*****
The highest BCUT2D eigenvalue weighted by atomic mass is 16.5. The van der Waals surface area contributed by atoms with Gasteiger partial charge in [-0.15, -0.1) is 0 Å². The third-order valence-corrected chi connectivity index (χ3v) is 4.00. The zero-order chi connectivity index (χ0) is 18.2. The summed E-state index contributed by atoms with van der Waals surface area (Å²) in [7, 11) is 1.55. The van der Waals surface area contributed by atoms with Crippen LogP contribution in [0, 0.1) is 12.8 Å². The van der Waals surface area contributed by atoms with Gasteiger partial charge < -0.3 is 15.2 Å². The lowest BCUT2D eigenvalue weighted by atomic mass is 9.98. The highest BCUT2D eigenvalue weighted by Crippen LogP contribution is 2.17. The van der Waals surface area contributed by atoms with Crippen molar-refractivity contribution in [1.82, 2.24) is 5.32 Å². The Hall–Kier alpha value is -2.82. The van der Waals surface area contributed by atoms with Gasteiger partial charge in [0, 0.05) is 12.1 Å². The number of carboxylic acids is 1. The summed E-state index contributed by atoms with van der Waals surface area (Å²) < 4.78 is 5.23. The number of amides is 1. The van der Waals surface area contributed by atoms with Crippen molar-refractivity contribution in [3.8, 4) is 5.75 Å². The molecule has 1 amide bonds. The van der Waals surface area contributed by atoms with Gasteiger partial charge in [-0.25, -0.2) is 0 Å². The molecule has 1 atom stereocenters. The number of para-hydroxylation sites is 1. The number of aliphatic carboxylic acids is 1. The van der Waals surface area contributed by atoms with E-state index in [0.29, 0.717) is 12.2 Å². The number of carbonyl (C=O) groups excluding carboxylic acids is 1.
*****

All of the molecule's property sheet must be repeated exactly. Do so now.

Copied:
The highest BCUT2D eigenvalue weighted by atomic mass is 16.5. The van der Waals surface area contributed by atoms with Gasteiger partial charge in [-0.15, -0.1) is 0 Å². The third-order valence-corrected chi connectivity index (χ3v) is 4.00. The zero-order chi connectivity index (χ0) is 18.2. The summed E-state index contributed by atoms with van der Waals surface area (Å²) in [7, 11) is 1.55. The van der Waals surface area contributed by atoms with Crippen LogP contribution in [0, 0.1) is 12.8 Å². The van der Waals surface area contributed by atoms with Gasteiger partial charge < -0.3 is 15.2 Å². The lowest BCUT2D eigenvalue weighted by atomic mass is 9.98. The highest BCUT2D eigenvalue weighted by Crippen LogP contribution is 2.17. The van der Waals surface area contributed by atoms with Crippen molar-refractivity contribution in [1.82, 2.24) is 5.32 Å². The Hall–Kier alpha value is -2.82. The van der Waals surface area contributed by atoms with Gasteiger partial charge in [0, 0.05) is 12.1 Å². The number of carboxylic acids is 1. The summed E-state index contributed by atoms with van der Waals surface area (Å²) < 4.78 is 5.23. The number of amides is 1. The van der Waals surface area contributed by atoms with Crippen molar-refractivity contribution in [3.8, 4) is 5.75 Å². The molecule has 1 amide bonds. The van der Waals surface area contributed by atoms with Gasteiger partial charge in [-0.25, -0.2) is 0 Å². The molecule has 1 atom stereocenters. The number of para-hydroxylation sites is 1. The number of aliphatic carboxylic acids is 1. The van der Waals surface area contributed by atoms with E-state index in [0.29, 0.717) is 12.2 Å². The number of carbonyl (C=O) groups excluding carboxylic acids is 1.